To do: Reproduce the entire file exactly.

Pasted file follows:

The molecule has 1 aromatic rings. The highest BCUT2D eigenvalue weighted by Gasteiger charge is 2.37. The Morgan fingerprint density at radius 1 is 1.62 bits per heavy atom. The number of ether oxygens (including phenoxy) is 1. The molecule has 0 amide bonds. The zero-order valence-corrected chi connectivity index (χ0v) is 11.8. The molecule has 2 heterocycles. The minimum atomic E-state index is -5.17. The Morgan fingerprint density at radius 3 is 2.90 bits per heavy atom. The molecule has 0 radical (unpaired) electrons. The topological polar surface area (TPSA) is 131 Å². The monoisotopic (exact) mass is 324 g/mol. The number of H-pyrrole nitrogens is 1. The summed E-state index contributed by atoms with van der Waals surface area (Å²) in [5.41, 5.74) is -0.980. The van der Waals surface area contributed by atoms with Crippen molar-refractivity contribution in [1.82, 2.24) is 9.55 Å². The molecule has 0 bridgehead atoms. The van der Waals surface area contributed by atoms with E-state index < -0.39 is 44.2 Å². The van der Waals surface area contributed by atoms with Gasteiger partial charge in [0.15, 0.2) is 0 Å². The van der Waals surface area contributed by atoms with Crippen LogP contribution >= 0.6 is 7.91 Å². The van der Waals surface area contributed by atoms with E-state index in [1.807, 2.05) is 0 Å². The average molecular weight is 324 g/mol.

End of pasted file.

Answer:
The molecule has 1 aromatic rings. The highest BCUT2D eigenvalue weighted by Gasteiger charge is 2.37. The Morgan fingerprint density at radius 1 is 1.62 bits per heavy atom. The number of ether oxygens (including phenoxy) is 1. The molecule has 0 amide bonds. The zero-order valence-corrected chi connectivity index (χ0v) is 11.8. The molecule has 2 heterocycles. The minimum atomic E-state index is -5.17. The Morgan fingerprint density at radius 3 is 2.90 bits per heavy atom. The molecule has 0 radical (unpaired) electrons. The topological polar surface area (TPSA) is 131 Å². The monoisotopic (exact) mass is 324 g/mol. The number of H-pyrrole nitrogens is 1. The summed E-state index contributed by atoms with van der Waals surface area (Å²) in [5.41, 5.74) is -0.980. The van der Waals surface area contributed by atoms with Crippen molar-refractivity contribution in [1.82, 2.24) is 9.55 Å². The molecule has 0 bridgehead atoms. The van der Waals surface area contributed by atoms with E-state index < -0.39 is 44.2 Å². The van der Waals surface area contributed by atoms with Gasteiger partial charge in [0.15, 0.2) is 0 Å². The van der Waals surface area contributed by atoms with Crippen LogP contribution >= 0.6 is 7.91 Å². The van der Waals surface area contributed by atoms with E-state index in [1.807, 2.05) is 0 Å². The average molecular weight is 324 g/mol.